Rep. Alexandria Ocasio-Cortez (D-N.Y.) recently defended the idea of "purity tests" in the Democratic Party, saying it's justifiable to criticize candidates who take donations from wealthy people.
Problem is, Ocasio-Cortez herself received a financial boost from billionaire Tom Steyer, who was very active in funding political causes before deciding to run for president this year.
"For anyone who accuses us for instituting purity tests — it's called having values," Ocasio-Cortez said at a Sen. Bernie Sanders rally, according to the New York Post. "It's called giving a damn. It's called having standards for your conduct to not be funded by billionaires but to be funded by the people.
"I go into work all the time and I hear people say, 'What will my donors think?' I hear that phrase," Ocasio-Cortez also said. "I hear and I see that billionaires get members of Congress on speed dial and waitresses don't."
Ocasio-Cortez's campaign received a $2,700 donation from Steyer through his family office, Fahr LLC.
While that's not an overwhelming amount of money, it's certainly many times larger than a donation a candidate might receive from a typical working voter in The Bronx or Queens, and it raises the question: How many donations can one accept from a billionaire before failing a purity test?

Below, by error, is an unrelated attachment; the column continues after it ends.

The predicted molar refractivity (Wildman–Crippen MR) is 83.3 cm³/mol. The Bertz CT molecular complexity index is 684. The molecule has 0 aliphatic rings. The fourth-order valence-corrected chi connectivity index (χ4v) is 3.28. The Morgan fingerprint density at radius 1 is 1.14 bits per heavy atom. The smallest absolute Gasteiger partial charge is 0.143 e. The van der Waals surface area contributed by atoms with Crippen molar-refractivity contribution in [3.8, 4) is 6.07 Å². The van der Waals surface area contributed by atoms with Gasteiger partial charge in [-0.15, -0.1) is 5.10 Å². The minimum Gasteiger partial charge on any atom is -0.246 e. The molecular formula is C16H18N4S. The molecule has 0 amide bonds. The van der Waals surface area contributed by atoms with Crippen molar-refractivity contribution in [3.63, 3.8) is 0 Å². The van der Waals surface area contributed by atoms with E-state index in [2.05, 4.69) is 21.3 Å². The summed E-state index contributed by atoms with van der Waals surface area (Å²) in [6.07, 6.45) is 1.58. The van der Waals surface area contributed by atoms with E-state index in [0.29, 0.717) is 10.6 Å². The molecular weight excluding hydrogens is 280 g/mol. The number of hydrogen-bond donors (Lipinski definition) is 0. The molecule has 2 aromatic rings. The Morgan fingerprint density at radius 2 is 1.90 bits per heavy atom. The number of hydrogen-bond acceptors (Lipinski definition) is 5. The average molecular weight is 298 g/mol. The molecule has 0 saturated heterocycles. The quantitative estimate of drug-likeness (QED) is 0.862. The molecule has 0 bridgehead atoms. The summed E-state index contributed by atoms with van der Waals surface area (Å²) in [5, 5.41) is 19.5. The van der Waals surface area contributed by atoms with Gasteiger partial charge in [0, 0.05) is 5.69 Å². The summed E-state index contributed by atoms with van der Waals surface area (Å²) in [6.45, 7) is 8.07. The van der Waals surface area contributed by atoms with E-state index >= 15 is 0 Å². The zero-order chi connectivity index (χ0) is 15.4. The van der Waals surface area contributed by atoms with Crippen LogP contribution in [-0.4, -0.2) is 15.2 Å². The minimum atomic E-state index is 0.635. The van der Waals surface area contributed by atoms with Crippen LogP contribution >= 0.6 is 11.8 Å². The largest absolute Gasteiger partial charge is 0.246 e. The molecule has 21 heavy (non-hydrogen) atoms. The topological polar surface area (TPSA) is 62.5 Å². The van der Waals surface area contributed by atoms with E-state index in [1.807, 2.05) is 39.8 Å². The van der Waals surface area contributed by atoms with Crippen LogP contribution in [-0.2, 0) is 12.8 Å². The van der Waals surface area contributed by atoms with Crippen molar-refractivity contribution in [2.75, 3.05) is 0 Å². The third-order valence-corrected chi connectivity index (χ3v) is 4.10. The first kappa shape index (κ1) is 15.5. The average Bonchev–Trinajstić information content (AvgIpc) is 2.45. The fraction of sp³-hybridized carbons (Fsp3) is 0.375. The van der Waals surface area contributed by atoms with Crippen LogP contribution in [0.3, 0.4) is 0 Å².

According to OpenSecrets.org, Ocasio-Cortez raised more than $2 million during her 2018 election campaign.
The issue of purity tests and wealthy donors has become a central issue in the 2020 Democratic presidential primary. Sen. Elizabeth Warren (D-Mass.) has attacked South Bend, Indiana, Mayor Pete Buttigieg for hosting fundraisers attended by millionaires and billionaires.
Buttigieg has defended those fundraisers by pointing out that Warren herself is much wealthier than he is, and it has since been highlighted that Warren has her own history of courting wealthy donors, even though she says she no longer does so.